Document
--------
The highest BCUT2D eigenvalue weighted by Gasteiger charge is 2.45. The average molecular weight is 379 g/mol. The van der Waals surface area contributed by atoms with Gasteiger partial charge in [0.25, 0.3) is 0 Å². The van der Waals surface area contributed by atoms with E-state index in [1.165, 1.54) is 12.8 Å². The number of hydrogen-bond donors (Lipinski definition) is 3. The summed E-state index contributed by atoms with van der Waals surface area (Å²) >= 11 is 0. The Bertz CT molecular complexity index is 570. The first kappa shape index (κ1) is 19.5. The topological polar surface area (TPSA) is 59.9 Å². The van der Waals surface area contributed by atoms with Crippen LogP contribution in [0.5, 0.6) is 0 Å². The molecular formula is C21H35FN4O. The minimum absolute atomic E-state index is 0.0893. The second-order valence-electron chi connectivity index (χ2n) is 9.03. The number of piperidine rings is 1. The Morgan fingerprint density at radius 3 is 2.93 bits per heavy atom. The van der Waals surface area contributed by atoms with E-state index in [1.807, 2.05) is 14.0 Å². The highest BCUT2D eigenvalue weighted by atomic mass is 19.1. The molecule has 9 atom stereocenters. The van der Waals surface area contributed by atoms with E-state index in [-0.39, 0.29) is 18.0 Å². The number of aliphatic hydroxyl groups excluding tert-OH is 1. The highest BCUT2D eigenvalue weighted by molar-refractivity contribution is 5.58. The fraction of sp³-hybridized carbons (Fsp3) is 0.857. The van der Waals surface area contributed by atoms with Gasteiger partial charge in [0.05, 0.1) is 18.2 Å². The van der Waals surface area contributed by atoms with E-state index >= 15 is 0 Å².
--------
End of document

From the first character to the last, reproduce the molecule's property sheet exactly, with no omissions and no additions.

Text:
The highest BCUT2D eigenvalue weighted by Gasteiger charge is 2.45. The average molecular weight is 379 g/mol. The van der Waals surface area contributed by atoms with Gasteiger partial charge in [0.25, 0.3) is 0 Å². The van der Waals surface area contributed by atoms with E-state index in [1.165, 1.54) is 12.8 Å². The number of hydrogen-bond donors (Lipinski definition) is 3. The summed E-state index contributed by atoms with van der Waals surface area (Å²) >= 11 is 0. The Bertz CT molecular complexity index is 570. The first kappa shape index (κ1) is 19.5. The topological polar surface area (TPSA) is 59.9 Å². The van der Waals surface area contributed by atoms with Crippen LogP contribution in [0.5, 0.6) is 0 Å². The molecular formula is C21H35FN4O. The minimum absolute atomic E-state index is 0.0893. The second-order valence-electron chi connectivity index (χ2n) is 9.03. The number of piperidine rings is 1. The Morgan fingerprint density at radius 3 is 2.93 bits per heavy atom. The van der Waals surface area contributed by atoms with E-state index in [1.807, 2.05) is 14.0 Å². The highest BCUT2D eigenvalue weighted by atomic mass is 19.1. The molecule has 9 atom stereocenters. The van der Waals surface area contributed by atoms with E-state index in [-0.39, 0.29) is 18.0 Å². The number of aliphatic hydroxyl groups excluding tert-OH is 1. The highest BCUT2D eigenvalue weighted by molar-refractivity contribution is 5.58. The fraction of sp³-hybridized carbons (Fsp3) is 0.857. The van der Waals surface area contributed by atoms with Gasteiger partial charge in [0.05, 0.1) is 18.2 Å². The van der Waals surface area contributed by atoms with E-state index >= 15 is 0 Å².